Blog by Jane Barton
Greetings one and all...
Welcome back to The Caregiver’s Cairn - a sustaining and empowering guide for caregivers and care receivers. I hope you and yours have enjoyed a lovely month since my last posting. I invite you to pour a cup of coffee or hot tea, curl up in a cozy chair, and consider the following questions. Who is your family? Who can you count on at 3:00 a.m. to respond to your beck and call? And, who will you companion - without question - through the trials and tribulations of life?
Your answers obviously depend on your age, your lifestyle (married, single, divorced, widowed, partnered, etc.), AND your relationship with critters - animals of all shapes and sizes! In our home, four-legged, furry critters are essential family members. I can’t imagine our home without dogs and cats. According to the ASPCA, 62% of all households have at least one pet. We tend to love our critters in the United States! And because we do, our critters are sometimes considered family members and treated as such. Consequently, caregiving becomes a concern and often a challenge (physically, emotionally, and financially) as we age together. So, we need to anticipate the needs of our aging critters and plan well. As they age, we will be called to care for them.
According to the American Pet Products Association, Americans spent over $13 billion in vet care in 2011 - up a dramatic 89% in the past ten years. Last fall, I learned that the considerations, options, and conversations related to the care of our critically ill dog, Bella, were not unlike those for human beings. The experience of caring for a critter is amazingly similar to that of caring for a person - and equally as challenging. One day our life was “normal,” and the next day a dire diagnosis changed our family forever! It seemed surreal to be discussing blood transfusions, MRIs, pharmaceutical options, health insurance, palliative care, quality of life, and ultimately euthanasia for our beloved Bella. Once again, I was called to care for a family member whom I dearly loved. There was no question that I would care for Bella. Family is family.
As Bella’s family, we assumed responsibility for her care. We considered the options carefully in light of the prognosis and ultimately decided on an aggressive plan of care. Having worked in hospice and palliative care for many years, I participated in many family conferences wherein clinical specialists counseled and advised families regarding all aspects of care. Professionally, I know this journey quite well. But when it is your loved one - your family - the journey is frightening, daunting, and uncertain.
For two months, our lives revolved around the constant care of Bella. I created a spreadsheet to track all of the drugs we were to administer - so afraid I would forget a pill or double dose. We prepared special food to entice Bella to eat. Because her belly had been shaved for some testing, we bought Bella a new fleece sweater to keep her warm when outdoors. Our emotions ebbed and flowed based on the results of periodic blood tests - the bellwether of her medical condition. This was SUCH familiar territory - reminiscent of the path I walked with my mom, my dad, and my godmother. Familiar, but nonetheless different. Caregiving became an all consuming role.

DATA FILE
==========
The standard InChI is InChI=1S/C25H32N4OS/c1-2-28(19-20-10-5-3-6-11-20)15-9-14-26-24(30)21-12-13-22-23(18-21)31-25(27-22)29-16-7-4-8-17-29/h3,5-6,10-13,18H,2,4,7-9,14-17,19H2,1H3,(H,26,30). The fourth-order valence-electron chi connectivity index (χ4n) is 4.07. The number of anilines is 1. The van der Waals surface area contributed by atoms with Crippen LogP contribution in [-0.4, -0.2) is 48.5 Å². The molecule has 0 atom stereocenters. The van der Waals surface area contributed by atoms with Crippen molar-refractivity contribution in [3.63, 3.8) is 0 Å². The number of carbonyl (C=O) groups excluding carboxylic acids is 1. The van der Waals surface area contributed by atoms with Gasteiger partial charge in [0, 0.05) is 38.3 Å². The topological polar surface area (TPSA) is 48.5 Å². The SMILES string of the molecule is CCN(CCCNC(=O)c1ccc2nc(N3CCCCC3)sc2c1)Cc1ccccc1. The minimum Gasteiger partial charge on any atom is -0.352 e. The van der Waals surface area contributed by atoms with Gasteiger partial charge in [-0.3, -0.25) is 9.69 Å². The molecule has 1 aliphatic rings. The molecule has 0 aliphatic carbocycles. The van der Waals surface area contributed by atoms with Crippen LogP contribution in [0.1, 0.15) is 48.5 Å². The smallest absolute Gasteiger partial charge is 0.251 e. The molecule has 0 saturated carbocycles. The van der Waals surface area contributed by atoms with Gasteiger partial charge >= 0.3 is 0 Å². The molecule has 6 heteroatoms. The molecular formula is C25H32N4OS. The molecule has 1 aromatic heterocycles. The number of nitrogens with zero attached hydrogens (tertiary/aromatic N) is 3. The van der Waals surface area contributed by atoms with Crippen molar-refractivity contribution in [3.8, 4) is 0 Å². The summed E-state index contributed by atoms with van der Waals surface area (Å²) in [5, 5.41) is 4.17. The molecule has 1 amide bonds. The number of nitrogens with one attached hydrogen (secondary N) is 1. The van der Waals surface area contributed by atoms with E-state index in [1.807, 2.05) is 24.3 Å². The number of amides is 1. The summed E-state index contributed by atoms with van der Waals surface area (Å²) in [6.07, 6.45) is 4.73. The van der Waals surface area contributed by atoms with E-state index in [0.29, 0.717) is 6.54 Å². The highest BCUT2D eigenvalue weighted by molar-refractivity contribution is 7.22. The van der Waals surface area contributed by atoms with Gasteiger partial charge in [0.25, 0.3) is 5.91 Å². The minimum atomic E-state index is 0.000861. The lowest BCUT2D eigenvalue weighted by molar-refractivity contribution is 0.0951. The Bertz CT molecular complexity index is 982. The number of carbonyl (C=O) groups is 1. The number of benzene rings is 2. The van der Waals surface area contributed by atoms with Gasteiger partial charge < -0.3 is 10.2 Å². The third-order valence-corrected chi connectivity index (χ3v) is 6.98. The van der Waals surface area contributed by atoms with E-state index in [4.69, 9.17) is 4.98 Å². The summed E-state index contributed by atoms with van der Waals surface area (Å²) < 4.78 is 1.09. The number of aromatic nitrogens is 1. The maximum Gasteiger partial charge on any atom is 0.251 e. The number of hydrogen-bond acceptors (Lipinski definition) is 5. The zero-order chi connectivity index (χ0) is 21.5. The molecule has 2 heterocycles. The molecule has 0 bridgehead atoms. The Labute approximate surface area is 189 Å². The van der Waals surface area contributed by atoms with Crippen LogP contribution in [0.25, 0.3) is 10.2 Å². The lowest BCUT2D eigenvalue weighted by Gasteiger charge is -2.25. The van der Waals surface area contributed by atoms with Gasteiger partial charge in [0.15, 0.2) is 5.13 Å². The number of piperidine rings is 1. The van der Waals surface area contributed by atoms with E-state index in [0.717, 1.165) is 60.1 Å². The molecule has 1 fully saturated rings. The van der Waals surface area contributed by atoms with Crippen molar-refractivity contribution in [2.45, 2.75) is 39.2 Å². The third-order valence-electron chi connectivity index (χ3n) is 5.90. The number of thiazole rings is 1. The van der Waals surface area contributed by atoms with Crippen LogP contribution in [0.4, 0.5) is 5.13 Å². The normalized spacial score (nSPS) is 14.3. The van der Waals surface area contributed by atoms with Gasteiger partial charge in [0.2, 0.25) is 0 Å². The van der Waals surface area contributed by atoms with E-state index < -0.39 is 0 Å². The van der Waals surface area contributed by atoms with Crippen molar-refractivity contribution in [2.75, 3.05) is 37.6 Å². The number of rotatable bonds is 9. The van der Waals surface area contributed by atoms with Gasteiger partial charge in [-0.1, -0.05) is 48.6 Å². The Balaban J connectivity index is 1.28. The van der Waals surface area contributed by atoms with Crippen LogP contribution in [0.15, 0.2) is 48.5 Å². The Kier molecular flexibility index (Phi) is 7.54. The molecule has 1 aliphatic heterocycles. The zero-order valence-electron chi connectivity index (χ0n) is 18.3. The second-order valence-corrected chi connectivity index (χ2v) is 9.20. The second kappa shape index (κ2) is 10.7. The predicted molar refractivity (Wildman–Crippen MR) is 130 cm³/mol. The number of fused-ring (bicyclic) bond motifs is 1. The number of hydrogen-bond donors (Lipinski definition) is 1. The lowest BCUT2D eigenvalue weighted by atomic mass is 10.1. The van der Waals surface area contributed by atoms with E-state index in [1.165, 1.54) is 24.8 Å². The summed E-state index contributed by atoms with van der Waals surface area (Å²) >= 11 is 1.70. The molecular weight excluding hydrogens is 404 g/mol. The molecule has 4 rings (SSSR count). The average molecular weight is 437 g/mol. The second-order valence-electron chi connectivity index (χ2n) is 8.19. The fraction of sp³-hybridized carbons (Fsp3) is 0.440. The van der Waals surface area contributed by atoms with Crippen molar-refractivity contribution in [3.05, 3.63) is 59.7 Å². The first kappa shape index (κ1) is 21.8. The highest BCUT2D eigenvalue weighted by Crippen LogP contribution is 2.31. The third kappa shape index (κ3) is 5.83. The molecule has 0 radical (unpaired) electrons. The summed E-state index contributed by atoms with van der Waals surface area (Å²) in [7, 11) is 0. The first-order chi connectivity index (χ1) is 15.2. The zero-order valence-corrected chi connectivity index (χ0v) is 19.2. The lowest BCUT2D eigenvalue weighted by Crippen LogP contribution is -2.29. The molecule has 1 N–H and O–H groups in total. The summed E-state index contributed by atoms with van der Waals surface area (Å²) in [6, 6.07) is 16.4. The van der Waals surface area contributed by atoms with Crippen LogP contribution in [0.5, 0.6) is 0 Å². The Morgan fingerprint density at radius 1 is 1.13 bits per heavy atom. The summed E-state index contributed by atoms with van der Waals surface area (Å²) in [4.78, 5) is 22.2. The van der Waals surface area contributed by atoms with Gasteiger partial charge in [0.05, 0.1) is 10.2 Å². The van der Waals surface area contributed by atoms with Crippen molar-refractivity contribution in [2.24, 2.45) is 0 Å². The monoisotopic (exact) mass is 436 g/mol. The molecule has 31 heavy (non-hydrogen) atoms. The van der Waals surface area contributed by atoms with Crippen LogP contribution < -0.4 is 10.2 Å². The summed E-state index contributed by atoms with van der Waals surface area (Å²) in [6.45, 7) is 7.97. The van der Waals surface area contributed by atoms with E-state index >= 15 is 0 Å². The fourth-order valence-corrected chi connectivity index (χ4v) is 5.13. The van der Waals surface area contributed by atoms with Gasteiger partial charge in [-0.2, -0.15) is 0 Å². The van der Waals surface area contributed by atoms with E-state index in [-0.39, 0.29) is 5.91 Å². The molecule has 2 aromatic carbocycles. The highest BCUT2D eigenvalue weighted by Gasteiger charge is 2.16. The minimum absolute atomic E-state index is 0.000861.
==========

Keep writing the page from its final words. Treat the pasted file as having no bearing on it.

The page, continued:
Experience may be the best teacher, but most days I felt inadequate when caring for Bella. Even with all of my professional training and my caregiving experience, I couldn’t change the reality that Bella continued to decline. Ultimately, Bella was our best teacher. She possessed the courage and the wisdom to realize when enough was enough - and she let us know. We were grateful for her “message” and devastated by her death. As a family, we completed our journey with Bella and fulfilled our commitment to care.
I share this very personal story with you today in the hope that you will intentionally consider how you plan to care for your aging critters. It is not unlike the plans we envision for our parents, spouse, partners, friends, and/or children. As we age, we will all need care. Caregiving is challenging enough under the best of circumstances. Caregiving in the midst of a crisis is even harder. So investigate the advisability of pet insurance, talk to your vet about hospice and palliative care for your critter when the time comes, and understand the options of care and the associated costs. Caring for your aging critters will require commitment, courage, and compassion. Personally, I believe it is what we are called to do - who we are called to be - as companions to our beloved critters.
Thanks so much for stopping by today. I invite you to share your perspective on the caregiving journey. Make suggestions. Pose questions. Provide resources. Share your story. Coming together and sharing, we will improve the process for one and all. I look forward to continuing the conversation next month. Til then, blessings to you and yours...Jane W. Barton
Do you have a question for Jane? Please email us at firstname.lastname@example.org and we will be in touch soon!